“My priority became ... getting myself education and making sure I did the things that needed to be done to remain relevant in the industry. I decided I was not going to miss an opportunity to learn because I didn’t have that formal education.”

That dedication to self-improvement reached its peak in October 1990, when Barajas earned his status as a Certified Golf Course Superintendent. “It was 10 years from the time I started in golf, not really knowing anything about it, to the time I earned my certification,” Barajas says.

Home sweet home

In 1995, Barajas was able to plant long-term roots in the golf course management business for the first time, accepting the job overseeing maintenance at Hacienda Golf Club (where his good friend Martinez now works). He viewed that as the logical payoff for his single-minded focus on ongoing improvement throughout the first part of his career, but also as a spot that could be a launching pad for even greater successes.

At Hacienda, Barajas displayed skills that revealed a fully matured superintendent, one who successfully balanced the agronomic, business and personnel management sides of the business, says Frank Cordeiro, then Hacienda’s chief operating officer and general manager and currently the COO at Diablo (Calif.) Country Club.

Boca Grove Golf staff
Since joining the club in 2015, Barajas (center) has focused on building a strong team in Boca Grove’s maintenance department. That team now includes (from left to right) Nava; Hibbert; Claudia Talamantes, the administrative assistant in the maintenance department; Anthony Poma, equipment manager and a one-year GCSAA member; and Yohan Hernandez, the assistant equipment manager and a two-year member of the association. Photo by Montana Pritchard


“Rafael’s ability to assess and dissect complex issues and explain them to others with simplicity was a skill that helped our team at Hacienda Golf Club succeed, no matter the challenge,” Cordeiro says. “His talent and leadership, combined with his passion for the club and our industry, left a lasting impression on the membership and on our team of employees there.”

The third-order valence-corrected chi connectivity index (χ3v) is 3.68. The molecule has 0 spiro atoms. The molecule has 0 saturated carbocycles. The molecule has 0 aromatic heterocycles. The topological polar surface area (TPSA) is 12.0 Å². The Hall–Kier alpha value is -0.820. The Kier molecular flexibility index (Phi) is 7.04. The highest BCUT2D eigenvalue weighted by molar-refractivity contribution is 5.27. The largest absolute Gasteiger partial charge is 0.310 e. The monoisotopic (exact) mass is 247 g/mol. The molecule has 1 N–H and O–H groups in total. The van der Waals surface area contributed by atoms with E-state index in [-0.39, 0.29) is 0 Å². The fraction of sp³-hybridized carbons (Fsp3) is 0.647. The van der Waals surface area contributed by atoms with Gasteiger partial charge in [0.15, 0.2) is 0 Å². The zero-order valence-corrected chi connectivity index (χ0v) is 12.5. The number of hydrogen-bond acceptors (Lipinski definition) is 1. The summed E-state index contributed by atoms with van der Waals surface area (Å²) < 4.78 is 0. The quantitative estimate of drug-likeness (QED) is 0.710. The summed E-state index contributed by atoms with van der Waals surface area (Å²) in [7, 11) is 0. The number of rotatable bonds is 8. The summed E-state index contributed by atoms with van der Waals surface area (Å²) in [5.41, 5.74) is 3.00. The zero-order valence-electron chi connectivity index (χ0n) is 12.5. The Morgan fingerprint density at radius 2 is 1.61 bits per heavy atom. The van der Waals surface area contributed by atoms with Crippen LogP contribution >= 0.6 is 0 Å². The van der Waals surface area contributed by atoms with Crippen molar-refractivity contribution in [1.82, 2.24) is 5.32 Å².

During his time at Hacienda, Barajas also finally dived into higher education, earning a turfgrass management certificate from the University of California, Riverside. Interestingly, it was a program he partially helped develop as an adviser to the school during the program’s creation. When one of his assistants at Hacienda expressed an interest in earning a certificate himself, Barajas figured the time was right for him to do the same.

“I thought, ‘If I’m going to be supportive of his enrollment, I should just go and do it myself,’” he says. “So I did, not because I felt like I needed to prove anything to anybody, but because I felt like it was going to make me a better professional.”

It was also at Hacienda that Barajas began the journey that would lead to the GCSAA presidency. After benefiting so much from involvement at the chapter level, he decided it was time to give back through board service, first with the GCSA of Southern California, then with his state chapter, the California GCSA, and ultimately with a successful run for a spot on GCSAA’s national board of directors, which he joined in 2011.

Making the move

After nearly two decades at Hacienda GC, Barajas noticed that his eyes had begun to wander. Job postings he used to ignore were becoming more and more interesting to him. He began to think a change might be in order.

That wanderlust had nothing to do with his situation at Hacienda, Barajas insists. “I had a phenomenal job at Hacienda, a great employer who was extremely supportive of all my professional development and the things that I wanted to do,” he says. “We had a great relationship.”